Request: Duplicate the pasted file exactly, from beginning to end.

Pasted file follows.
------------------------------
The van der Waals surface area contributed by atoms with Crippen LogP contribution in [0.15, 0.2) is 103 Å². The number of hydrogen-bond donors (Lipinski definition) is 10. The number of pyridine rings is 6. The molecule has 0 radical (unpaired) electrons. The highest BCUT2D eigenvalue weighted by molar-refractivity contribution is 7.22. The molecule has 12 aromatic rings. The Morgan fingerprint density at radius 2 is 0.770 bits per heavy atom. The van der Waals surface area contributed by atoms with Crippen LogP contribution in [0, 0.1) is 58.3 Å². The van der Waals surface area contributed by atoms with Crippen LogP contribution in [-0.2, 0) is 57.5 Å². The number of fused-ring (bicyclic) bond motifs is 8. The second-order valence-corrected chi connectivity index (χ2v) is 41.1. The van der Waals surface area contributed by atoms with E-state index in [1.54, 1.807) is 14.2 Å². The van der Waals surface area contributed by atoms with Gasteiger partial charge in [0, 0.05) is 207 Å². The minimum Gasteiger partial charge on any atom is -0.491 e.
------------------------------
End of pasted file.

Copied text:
The van der Waals surface area contributed by atoms with Crippen LogP contribution in [0.15, 0.2) is 103 Å². The number of hydrogen-bond donors (Lipinski definition) is 10. The number of pyridine rings is 6. The molecule has 0 radical (unpaired) electrons. The highest BCUT2D eigenvalue weighted by molar-refractivity contribution is 7.22. The molecule has 12 aromatic rings. The Morgan fingerprint density at radius 2 is 0.770 bits per heavy atom. The van der Waals surface area contributed by atoms with Crippen LogP contribution in [0, 0.1) is 58.3 Å². The van der Waals surface area contributed by atoms with Crippen LogP contribution in [-0.2, 0) is 57.5 Å². The number of fused-ring (bicyclic) bond motifs is 8. The second-order valence-corrected chi connectivity index (χ2v) is 41.1. The van der Waals surface area contributed by atoms with E-state index in [1.54, 1.807) is 14.2 Å². The van der Waals surface area contributed by atoms with Gasteiger partial charge in [0, 0.05) is 207 Å². The minimum Gasteiger partial charge on any atom is -0.491 e.